Good 'n' Randy
My delightful and talented chum Claire Zulkey recently interviewed New York Times ethicist Randy Cohen.

Here's an excerpt:

Do you miss writing the News Quiz in Slate?
Yeah, very much. That was really fun.

Were you able to do much writing there that you can't do for the column?
I could generate the topics there, but here I can only answer questions from readers but that was my little playground, writing the quiz, and the participants were wonderful. I got to write a funny little essay every day and they were just enormously fun and the people who did the quiz were just so terrific-they were so smart and funny. My job was to provide setups and they would provide punchlines. I thought, "This is my job! This is great!" Really fun and I've stayed friends with people who did it-I'd throw News Quiz parties now and then.

What did you like best about writing for television?
I liked going to the office. Writing is such solitary work and TV was so social in all these wonderful ways. So you'd go there and you'd have colleagues and you'd wander around the halls and chat with them and sometimes during that conversation you'd have an idea. Before Letterman I never really worked on a collaborative enterprise that was so much fun. The person who did the props, she was brilliant, Paul, who did the music, was so smart. None of these were people I'd ever be friends with in my normal course of life and yet together these people put on a show every day. It was just a real treat to be a part of it.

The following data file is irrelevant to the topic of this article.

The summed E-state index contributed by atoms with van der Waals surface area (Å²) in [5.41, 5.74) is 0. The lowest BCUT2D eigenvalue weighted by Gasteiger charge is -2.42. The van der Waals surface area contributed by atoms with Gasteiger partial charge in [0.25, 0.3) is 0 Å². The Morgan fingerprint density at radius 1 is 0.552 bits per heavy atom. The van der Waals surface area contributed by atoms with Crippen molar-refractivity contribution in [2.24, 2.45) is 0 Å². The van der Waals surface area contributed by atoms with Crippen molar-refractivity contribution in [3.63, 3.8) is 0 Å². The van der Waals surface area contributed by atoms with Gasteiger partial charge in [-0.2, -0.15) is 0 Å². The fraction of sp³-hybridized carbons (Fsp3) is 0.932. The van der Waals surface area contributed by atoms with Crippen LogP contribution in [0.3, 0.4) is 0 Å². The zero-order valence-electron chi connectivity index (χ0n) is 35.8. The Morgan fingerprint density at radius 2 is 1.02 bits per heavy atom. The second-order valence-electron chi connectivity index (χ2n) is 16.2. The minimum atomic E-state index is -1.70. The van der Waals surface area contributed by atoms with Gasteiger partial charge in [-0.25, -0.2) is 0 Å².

Trivia: I wrote News Quiz's final featured answer.

Here's an excerpt from another Randy Cohen interview:

What's been the highlight of your career?
The first time The New Yorker took a piece. This was when Bob Gottlieb had the magazine — before Tina [Brown] took over, when it still counted for something. I mean, seriously, it's a nice magazine, but it doesn't matter anymore. You know, it was thrilling when they took my piece. Also, getting hired at Letterman. It was a life-changing experience, just wonderful. I did it for seven years. You'd write something, and they'd put it on TV. Astonishing. I didn't write jokes. They had trained specialists for that. There were two guys who wrote opening monologue jokes, and the other eight of us provided the two six-minute chunks needed to fill up the show in an entertaining fashion. My best piece was Monkey Cam. Those who watched the show back then will know what that is.

Here's a humor piece by Randy Cohen that was originally published in The New Yorker: "Diary of a Flying Man."